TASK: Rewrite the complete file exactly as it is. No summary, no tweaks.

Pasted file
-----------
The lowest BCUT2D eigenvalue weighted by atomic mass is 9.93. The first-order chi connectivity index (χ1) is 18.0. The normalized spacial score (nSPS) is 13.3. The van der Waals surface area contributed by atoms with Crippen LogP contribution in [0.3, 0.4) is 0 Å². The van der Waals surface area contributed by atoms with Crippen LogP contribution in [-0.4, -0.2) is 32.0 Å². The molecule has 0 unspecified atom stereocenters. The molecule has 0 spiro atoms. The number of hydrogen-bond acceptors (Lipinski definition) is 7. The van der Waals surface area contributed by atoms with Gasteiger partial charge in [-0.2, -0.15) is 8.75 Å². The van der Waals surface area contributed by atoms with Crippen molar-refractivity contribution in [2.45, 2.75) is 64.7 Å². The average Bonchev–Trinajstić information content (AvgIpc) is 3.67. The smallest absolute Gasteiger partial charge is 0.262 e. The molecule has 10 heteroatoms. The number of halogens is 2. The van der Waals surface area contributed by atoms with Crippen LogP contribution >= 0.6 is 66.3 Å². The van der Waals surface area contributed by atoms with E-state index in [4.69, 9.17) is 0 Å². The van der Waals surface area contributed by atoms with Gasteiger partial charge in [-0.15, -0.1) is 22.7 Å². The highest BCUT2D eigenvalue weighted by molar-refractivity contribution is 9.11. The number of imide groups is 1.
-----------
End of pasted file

The lowest BCUT2D eigenvalue weighted by atomic mass is 9.93. The first-order chi connectivity index (χ1) is 18.0. The normalized spacial score (nSPS) is 13.3. The van der Waals surface area contributed by atoms with Crippen LogP contribution in [0.3, 0.4) is 0 Å². The van der Waals surface area contributed by atoms with Crippen LogP contribution in [-0.4, -0.2) is 32.0 Å². The molecule has 0 unspecified atom stereocenters. The molecule has 0 spiro atoms. The number of hydrogen-bond acceptors (Lipinski definition) is 7. The van der Waals surface area contributed by atoms with Gasteiger partial charge in [-0.2, -0.15) is 8.75 Å². The van der Waals surface area contributed by atoms with Crippen molar-refractivity contribution in [2.45, 2.75) is 64.7 Å². The average Bonchev–Trinajstić information content (AvgIpc) is 3.67. The smallest absolute Gasteiger partial charge is 0.262 e. The molecule has 10 heteroatoms. The number of halogens is 2. The van der Waals surface area contributed by atoms with Crippen LogP contribution >= 0.6 is 66.3 Å². The van der Waals surface area contributed by atoms with E-state index in [4.69, 9.17) is 0 Å². The van der Waals surface area contributed by atoms with Gasteiger partial charge in [-0.15, -0.1) is 22.7 Å². The highest BCUT2D eigenvalue weighted by molar-refractivity contribution is 9.11. The number of imide groups is 1.